When the gloom descends, or the snow falls, gales blow in or when time is short, WITC heads to the boundary of the National Park. The places where granite and grazed moorland grass meet pasture, back garden and managed woodland.

There is always something to discover in these spots. Patches of access land enclosed by farmland are sometimes topped by a high spot from which you can enjoy Dartmoor from a new perspective.

Personal favourites are Blackingstone Rock and Meldon Hill in the far North-East, and Brent Tor near Mary Tavy.

Sometimes the gems are tucked in the valleys, out of the breeze, and since Dartmoor is mainly known for its big skies, it makes an interesting change. The Walkham around Grenofen, and North Teign above Murchington spring to mind.

Its been a week of these 'Edgemoors' for WITC. Seeking a few letterboxes hidden in the corners! At Hayne Down and Wigford Down. Wigford Down isn't especially photogenic, but Hayne Down boasts Bowerman's Nose, and we passed Jays Grave on our way.

On a completely different subject, one benefit the cold Winter has given Dartmoor, is a late bracken season. A wet Summer, and another cold Winter, and we might start winning the war against this horrible, invasive plant.

Monday, 10 May 2010

Be prepared...

This weekend saw the 50th anniversary Ten Tors event take place. Massive congratulations must go out to all the competitors and event organisers.

The weather was typically challenging, but the large percentage of the teams completing the route is testiment to the good training they received, and the effort they put in.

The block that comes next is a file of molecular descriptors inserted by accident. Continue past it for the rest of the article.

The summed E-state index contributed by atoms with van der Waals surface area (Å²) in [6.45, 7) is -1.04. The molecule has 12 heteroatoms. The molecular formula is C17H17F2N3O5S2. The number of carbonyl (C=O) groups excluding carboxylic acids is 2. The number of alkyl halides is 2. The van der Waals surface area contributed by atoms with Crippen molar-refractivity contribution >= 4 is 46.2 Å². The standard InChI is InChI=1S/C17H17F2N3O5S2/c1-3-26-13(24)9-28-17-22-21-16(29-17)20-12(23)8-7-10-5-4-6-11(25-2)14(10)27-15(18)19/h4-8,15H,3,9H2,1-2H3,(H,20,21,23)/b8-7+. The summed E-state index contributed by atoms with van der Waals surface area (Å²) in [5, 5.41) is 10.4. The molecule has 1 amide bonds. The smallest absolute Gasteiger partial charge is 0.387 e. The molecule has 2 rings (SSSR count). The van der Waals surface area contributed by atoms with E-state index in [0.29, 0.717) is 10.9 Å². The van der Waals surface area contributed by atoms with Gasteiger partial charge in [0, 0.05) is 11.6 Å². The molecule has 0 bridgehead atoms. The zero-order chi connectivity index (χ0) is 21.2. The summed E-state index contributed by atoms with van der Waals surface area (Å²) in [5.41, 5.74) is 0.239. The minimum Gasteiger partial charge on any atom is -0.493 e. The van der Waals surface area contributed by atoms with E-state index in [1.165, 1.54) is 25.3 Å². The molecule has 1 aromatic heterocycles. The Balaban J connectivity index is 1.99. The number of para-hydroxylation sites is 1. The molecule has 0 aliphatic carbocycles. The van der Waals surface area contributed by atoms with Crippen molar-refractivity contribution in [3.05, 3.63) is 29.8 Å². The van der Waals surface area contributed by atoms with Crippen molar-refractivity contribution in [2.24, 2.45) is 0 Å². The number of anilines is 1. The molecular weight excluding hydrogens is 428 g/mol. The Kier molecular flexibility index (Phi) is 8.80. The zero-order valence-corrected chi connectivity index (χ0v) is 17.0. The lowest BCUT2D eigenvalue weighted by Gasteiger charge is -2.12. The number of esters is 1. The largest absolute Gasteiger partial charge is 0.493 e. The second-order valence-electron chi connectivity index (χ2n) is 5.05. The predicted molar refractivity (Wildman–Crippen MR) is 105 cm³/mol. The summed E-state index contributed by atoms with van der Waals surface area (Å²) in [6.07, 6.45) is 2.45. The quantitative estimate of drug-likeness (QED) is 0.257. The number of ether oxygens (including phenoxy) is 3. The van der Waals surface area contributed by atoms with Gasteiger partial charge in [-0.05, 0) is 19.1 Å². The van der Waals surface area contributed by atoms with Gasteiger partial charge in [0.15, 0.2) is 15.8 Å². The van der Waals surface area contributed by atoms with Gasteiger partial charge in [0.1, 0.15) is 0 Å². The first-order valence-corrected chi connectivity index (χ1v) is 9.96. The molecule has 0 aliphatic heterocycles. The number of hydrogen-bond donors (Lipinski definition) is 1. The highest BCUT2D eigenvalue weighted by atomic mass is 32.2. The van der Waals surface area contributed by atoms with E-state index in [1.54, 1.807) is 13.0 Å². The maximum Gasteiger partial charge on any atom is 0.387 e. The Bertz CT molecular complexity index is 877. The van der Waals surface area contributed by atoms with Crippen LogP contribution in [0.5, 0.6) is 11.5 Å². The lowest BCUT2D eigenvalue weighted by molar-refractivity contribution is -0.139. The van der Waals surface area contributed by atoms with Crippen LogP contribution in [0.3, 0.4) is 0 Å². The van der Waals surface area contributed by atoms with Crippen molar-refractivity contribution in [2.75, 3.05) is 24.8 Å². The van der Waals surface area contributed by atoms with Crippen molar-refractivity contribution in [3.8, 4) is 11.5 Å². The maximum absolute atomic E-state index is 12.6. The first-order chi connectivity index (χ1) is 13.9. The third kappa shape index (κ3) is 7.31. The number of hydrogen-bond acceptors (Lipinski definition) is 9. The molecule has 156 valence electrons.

The 55 mile routes look especially daunting. One example: Hound Tor; Chat Tor; Beardown; Staple; Hartor; Trowlesworthy; Pupers Hill; Combestone Tor; Sittaford; Shilstone Tor.

Though, strictly speaking - thats only Nine Tors and a hill, we'll definetely forgive them!

WITC spent the weekend indoors, wrapped up against the cold, the wind, and the ash. It was also chance to plan some more of our routes, including a future trip to Cranmere Pool. The closure of the ring road has made this isolated landmark as remote a spot as anywhere in England.

Much as we like it to be a challenge to reach, as Mr Perrot intended it in the 1840s, we still seek the easiest route to get there.
Base camp will be at the car park behind Scorhill Tor. After the long ascent past Manga Rock, Advance base (lunch) will be on Whitehorse Hill . Before striking for Cranmere and returning via Taw Head and Watern and Rival Tor. We'll be home in time for tea!

Friday, 7 May 2010

Flying high

The near constant North-Easterly winds of the last month have been good news for one group of Dartmoor enthusiasts. The paragliders in Corn Hole, above Shelstone Tor. We have witnessed them here many times, and at Brat Tor also, when the Westerlies blow in. It looks like an amazing way to see the moor. It also gives them a birds eye view of letterboxing, as we realised this week.